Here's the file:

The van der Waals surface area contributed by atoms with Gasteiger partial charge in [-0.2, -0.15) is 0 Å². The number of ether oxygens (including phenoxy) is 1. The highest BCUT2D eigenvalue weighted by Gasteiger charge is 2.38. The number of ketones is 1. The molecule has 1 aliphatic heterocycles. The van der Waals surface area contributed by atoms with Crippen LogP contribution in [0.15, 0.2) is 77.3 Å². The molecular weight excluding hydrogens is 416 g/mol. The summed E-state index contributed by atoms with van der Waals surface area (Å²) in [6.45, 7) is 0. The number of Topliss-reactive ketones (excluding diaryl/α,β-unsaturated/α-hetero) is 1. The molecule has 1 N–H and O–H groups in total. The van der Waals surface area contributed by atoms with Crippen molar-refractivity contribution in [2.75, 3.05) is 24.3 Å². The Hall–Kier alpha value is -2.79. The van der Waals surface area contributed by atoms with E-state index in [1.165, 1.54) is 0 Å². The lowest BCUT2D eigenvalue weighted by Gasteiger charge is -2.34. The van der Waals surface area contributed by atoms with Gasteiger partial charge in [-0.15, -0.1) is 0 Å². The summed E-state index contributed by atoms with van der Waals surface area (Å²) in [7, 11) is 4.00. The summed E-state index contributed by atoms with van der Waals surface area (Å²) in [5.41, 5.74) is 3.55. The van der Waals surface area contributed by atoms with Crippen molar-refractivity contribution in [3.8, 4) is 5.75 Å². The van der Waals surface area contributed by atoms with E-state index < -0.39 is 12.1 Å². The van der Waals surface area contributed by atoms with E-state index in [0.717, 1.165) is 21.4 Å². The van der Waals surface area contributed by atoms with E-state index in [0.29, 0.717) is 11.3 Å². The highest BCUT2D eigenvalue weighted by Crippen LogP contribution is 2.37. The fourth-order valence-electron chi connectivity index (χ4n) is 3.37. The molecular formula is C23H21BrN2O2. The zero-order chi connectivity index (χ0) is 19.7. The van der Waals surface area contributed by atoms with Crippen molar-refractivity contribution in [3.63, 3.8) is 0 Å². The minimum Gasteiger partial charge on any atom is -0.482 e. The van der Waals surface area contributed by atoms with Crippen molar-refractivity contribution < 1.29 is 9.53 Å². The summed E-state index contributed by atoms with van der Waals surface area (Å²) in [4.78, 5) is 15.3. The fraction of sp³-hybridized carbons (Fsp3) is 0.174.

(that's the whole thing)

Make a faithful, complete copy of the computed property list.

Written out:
The van der Waals surface area contributed by atoms with Gasteiger partial charge in [-0.2, -0.15) is 0 Å². The number of ether oxygens (including phenoxy) is 1. The highest BCUT2D eigenvalue weighted by Gasteiger charge is 2.38. The number of ketones is 1. The molecule has 1 aliphatic heterocycles. The van der Waals surface area contributed by atoms with Crippen LogP contribution in [0.15, 0.2) is 77.3 Å². The molecular weight excluding hydrogens is 416 g/mol. The summed E-state index contributed by atoms with van der Waals surface area (Å²) in [6.45, 7) is 0. The number of Topliss-reactive ketones (excluding diaryl/α,β-unsaturated/α-hetero) is 1. The molecule has 1 N–H and O–H groups in total. The van der Waals surface area contributed by atoms with Crippen molar-refractivity contribution in [2.75, 3.05) is 24.3 Å². The Hall–Kier alpha value is -2.79. The van der Waals surface area contributed by atoms with E-state index in [1.165, 1.54) is 0 Å². The lowest BCUT2D eigenvalue weighted by Gasteiger charge is -2.34. The van der Waals surface area contributed by atoms with Gasteiger partial charge in [-0.15, -0.1) is 0 Å². The summed E-state index contributed by atoms with van der Waals surface area (Å²) in [7, 11) is 4.00. The summed E-state index contributed by atoms with van der Waals surface area (Å²) in [5.41, 5.74) is 3.55. The van der Waals surface area contributed by atoms with Crippen molar-refractivity contribution in [3.8, 4) is 5.75 Å². The van der Waals surface area contributed by atoms with E-state index < -0.39 is 12.1 Å². The van der Waals surface area contributed by atoms with E-state index in [0.717, 1.165) is 21.4 Å². The van der Waals surface area contributed by atoms with E-state index in [0.29, 0.717) is 11.3 Å². The highest BCUT2D eigenvalue weighted by Crippen LogP contribution is 2.37. The fourth-order valence-electron chi connectivity index (χ4n) is 3.37. The molecular formula is C23H21BrN2O2. The zero-order chi connectivity index (χ0) is 19.7. The van der Waals surface area contributed by atoms with Crippen molar-refractivity contribution in [3.63, 3.8) is 0 Å². The minimum Gasteiger partial charge on any atom is -0.482 e. The van der Waals surface area contributed by atoms with Crippen molar-refractivity contribution < 1.29 is 9.53 Å². The summed E-state index contributed by atoms with van der Waals surface area (Å²) in [4.78, 5) is 15.3. The fraction of sp³-hybridized carbons (Fsp3) is 0.174.